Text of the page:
Among other remarks about the Virginia consents issue, Jan Nunley, Deputy Director for Communication for the Episcopal church, stated this:
“The additional irony, of course, is that it turns out that South Carolina and Virginia both used that same abbreviated form. As have most dioceses, apparently, for the last ten or so years.* So if Virginia has to conduct a do-over, so does South Carolina…and so do most Episcopal dioceses for the past decade or so, more than 90 possible elections in more than 80 dioceses, by my count.”
Setting aside the fact that South Carolina apparently did not use the “short form”, for which Ms. Nunley has issued a correction, all of us are now wondering just how many dioceses have used the short form.
Is it indeed “most Episcopal dioceses for the past decade or so”?
Not according to “jim” over at Midwest Conservative Journal who not only attempted to post his comment over at the Episcopal church’s blog, but also surfed over to Chris Johnson’s blog and posted it there as a “safekeeping backup”. [Nice call, Jim! . . . “That’s a nice comment you got there, Jim. Hate for anything to happen to it, know what I mean?”]
Here is the comment in full:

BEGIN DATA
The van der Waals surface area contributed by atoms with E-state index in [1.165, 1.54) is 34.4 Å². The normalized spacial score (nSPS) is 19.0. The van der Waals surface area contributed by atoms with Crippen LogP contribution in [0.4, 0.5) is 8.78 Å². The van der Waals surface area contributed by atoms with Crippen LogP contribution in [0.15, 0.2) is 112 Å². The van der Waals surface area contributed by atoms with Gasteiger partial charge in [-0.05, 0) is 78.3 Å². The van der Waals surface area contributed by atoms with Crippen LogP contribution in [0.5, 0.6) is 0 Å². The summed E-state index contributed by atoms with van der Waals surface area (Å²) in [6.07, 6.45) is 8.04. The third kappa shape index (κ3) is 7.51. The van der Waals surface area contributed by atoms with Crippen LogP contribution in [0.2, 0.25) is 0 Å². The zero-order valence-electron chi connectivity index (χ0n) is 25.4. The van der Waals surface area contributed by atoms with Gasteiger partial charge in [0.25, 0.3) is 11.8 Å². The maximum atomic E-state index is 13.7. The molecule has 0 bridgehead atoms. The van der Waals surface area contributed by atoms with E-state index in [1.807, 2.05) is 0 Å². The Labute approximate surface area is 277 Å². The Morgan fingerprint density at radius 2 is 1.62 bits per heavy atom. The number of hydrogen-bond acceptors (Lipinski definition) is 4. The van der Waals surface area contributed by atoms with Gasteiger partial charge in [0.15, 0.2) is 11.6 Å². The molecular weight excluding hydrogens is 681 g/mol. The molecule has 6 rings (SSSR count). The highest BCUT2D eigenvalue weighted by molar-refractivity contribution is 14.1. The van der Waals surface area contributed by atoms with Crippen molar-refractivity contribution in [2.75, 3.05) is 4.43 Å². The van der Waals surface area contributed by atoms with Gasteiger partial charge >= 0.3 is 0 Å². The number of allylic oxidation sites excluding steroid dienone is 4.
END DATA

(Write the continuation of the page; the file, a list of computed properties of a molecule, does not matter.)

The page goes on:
“Jan, thank you for correcting one of the inaccuracies in your original post. However you still have an incorrect and rather inflammatory projection of ” more than 90 possible elections in more than 80 dioceses, by my count” as the number of elections that would require the “do-over”. I asked you to provide evidence of widespread use of the defective form. You have not provided any proof to support your claim and you haven’t corrected your outrageous projection. A quick check would have shown only 11[4 in ‘07] out of roughly 40 elections since 11-2000 used or attempted to use a defective form. A lot of numbers between 11 and “more than 90”. Remember these are only elections consented to by Standing Committees not GC. The Canon you cite [III.22.3] does not exist in the current canons. In the 2003 canons that section dealt with a Bishop’s resignation procedure…not consent during a GC. The correct canon for consents during GC are III.11.3.(b,c,d). There is no required language for this type of consent. Your reference to Article II.sec. 2 of the Constitution only reference the requirement for consent…without the procedure or requiring specific language. Did you send your readers off on a wild goose chase into the canons in order to clarify or confuse? Anyone who has read the canons would know there are different rules & requirements for General Convention consent [resolution for consent] which require a ballot and the consent from Standing Committees which requires compliance with III.11.4.b. The words in Canon are important [as well as signatures, of course]. When a bishop-elect requires consents from Standing Committees [III.11.4.b] the words in the Canons are printed in double bold & inset. The canon is specific & states that evidence SHALL be a testimony IN THE FOLLOWING WORDS. There is no room for any other words, any other form. The PB did not have any “evidence” of consent from the Standing Committees in order to determine if the standing committees had consented [remember evidence of canonical consent is defined in III.11.4.b in specific words, with no leeway for presumed ‘intent’]. Jan, why is 815 putting out so much misinformation and so many inaccurate, inflammatory statements? I was hoping for truth & integrity. It is distressing to see the Deputy Director for Communications of TEC spin so wildly out of control to use untruth, exaggeration, condescension, and now canonical wild goose chases in an attempt to cover up verifiable actions of the Presiding Bishop, her staff, and various dioceses.”